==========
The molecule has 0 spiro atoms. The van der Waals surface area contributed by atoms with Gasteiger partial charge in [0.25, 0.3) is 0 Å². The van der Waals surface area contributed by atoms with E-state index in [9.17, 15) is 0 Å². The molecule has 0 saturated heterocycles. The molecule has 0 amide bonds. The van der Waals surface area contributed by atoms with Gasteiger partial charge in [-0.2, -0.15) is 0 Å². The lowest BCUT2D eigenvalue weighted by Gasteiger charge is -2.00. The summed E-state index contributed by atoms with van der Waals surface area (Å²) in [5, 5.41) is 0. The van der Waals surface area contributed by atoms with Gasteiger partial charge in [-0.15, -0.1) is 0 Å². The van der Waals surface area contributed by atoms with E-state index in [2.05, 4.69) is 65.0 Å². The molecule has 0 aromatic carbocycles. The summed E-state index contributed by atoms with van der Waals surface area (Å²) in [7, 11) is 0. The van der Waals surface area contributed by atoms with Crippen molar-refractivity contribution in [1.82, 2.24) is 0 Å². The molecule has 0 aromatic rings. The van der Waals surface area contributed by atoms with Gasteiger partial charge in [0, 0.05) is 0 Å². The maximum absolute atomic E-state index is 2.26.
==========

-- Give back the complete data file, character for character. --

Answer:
The molecule has 0 spiro atoms. The van der Waals surface area contributed by atoms with Gasteiger partial charge in [0.25, 0.3) is 0 Å². The van der Waals surface area contributed by atoms with E-state index in [9.17, 15) is 0 Å². The molecule has 0 saturated heterocycles. The molecule has 0 amide bonds. The van der Waals surface area contributed by atoms with Gasteiger partial charge in [-0.2, -0.15) is 0 Å². The lowest BCUT2D eigenvalue weighted by Gasteiger charge is -2.00. The summed E-state index contributed by atoms with van der Waals surface area (Å²) in [5, 5.41) is 0. The van der Waals surface area contributed by atoms with Gasteiger partial charge in [-0.15, -0.1) is 0 Å². The van der Waals surface area contributed by atoms with E-state index in [2.05, 4.69) is 65.0 Å². The molecule has 0 aromatic carbocycles. The summed E-state index contributed by atoms with van der Waals surface area (Å²) in [7, 11) is 0. The van der Waals surface area contributed by atoms with Crippen molar-refractivity contribution in [1.82, 2.24) is 0 Å². The molecule has 0 aromatic rings. The van der Waals surface area contributed by atoms with Gasteiger partial charge in [0, 0.05) is 0 Å². The maximum absolute atomic E-state index is 2.26.